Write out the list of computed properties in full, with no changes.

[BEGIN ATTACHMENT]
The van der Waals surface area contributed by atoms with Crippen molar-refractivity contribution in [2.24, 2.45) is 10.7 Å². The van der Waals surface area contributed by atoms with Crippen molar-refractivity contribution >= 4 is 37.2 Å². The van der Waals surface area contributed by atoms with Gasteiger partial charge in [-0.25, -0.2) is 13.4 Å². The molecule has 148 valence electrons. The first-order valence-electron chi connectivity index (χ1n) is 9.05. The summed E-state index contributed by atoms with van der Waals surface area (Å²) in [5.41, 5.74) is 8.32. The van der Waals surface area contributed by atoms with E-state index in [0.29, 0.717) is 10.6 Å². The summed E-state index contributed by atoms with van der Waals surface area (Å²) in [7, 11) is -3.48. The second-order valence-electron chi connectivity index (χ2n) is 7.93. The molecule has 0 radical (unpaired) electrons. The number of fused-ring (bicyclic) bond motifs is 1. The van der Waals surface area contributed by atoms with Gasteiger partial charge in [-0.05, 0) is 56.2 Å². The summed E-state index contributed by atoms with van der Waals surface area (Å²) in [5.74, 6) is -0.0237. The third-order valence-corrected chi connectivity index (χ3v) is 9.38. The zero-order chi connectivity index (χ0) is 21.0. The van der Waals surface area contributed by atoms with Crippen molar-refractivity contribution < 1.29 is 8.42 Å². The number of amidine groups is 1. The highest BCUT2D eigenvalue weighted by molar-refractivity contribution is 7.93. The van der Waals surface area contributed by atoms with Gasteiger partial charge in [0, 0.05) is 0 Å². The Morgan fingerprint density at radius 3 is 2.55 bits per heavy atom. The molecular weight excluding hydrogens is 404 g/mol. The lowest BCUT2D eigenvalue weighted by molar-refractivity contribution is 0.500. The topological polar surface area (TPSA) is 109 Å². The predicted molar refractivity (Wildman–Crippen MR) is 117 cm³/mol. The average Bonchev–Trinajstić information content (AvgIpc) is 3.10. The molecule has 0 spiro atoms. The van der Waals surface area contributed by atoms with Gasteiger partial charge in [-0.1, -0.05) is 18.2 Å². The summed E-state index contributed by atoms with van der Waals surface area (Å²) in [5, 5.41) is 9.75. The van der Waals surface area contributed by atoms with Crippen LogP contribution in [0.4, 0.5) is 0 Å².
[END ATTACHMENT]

The van der Waals surface area contributed by atoms with Crippen molar-refractivity contribution in [2.24, 2.45) is 10.7 Å². The van der Waals surface area contributed by atoms with Crippen molar-refractivity contribution >= 4 is 37.2 Å². The van der Waals surface area contributed by atoms with Gasteiger partial charge in [-0.25, -0.2) is 13.4 Å². The molecule has 148 valence electrons. The first-order valence-electron chi connectivity index (χ1n) is 9.05. The summed E-state index contributed by atoms with van der Waals surface area (Å²) in [5.41, 5.74) is 8.32. The van der Waals surface area contributed by atoms with E-state index in [0.29, 0.717) is 10.6 Å². The summed E-state index contributed by atoms with van der Waals surface area (Å²) in [7, 11) is -3.48. The second-order valence-electron chi connectivity index (χ2n) is 7.93. The molecule has 0 radical (unpaired) electrons. The number of fused-ring (bicyclic) bond motifs is 1. The van der Waals surface area contributed by atoms with Gasteiger partial charge in [-0.05, 0) is 56.2 Å². The summed E-state index contributed by atoms with van der Waals surface area (Å²) in [5.74, 6) is -0.0237. The third-order valence-corrected chi connectivity index (χ3v) is 9.38. The zero-order chi connectivity index (χ0) is 21.0. The van der Waals surface area contributed by atoms with Crippen molar-refractivity contribution < 1.29 is 8.42 Å². The number of amidine groups is 1. The highest BCUT2D eigenvalue weighted by molar-refractivity contribution is 7.93. The van der Waals surface area contributed by atoms with Gasteiger partial charge in [0, 0.05) is 0 Å². The Morgan fingerprint density at radius 3 is 2.55 bits per heavy atom. The molecular weight excluding hydrogens is 404 g/mol. The lowest BCUT2D eigenvalue weighted by molar-refractivity contribution is 0.500. The topological polar surface area (TPSA) is 109 Å². The predicted molar refractivity (Wildman–Crippen MR) is 117 cm³/mol. The average Bonchev–Trinajstić information content (AvgIpc) is 3.10. The molecule has 0 spiro atoms. The van der Waals surface area contributed by atoms with Gasteiger partial charge in [-0.1, -0.05) is 18.2 Å². The summed E-state index contributed by atoms with van der Waals surface area (Å²) in [5, 5.41) is 9.75. The van der Waals surface area contributed by atoms with Crippen LogP contribution in [0.4, 0.5) is 0 Å².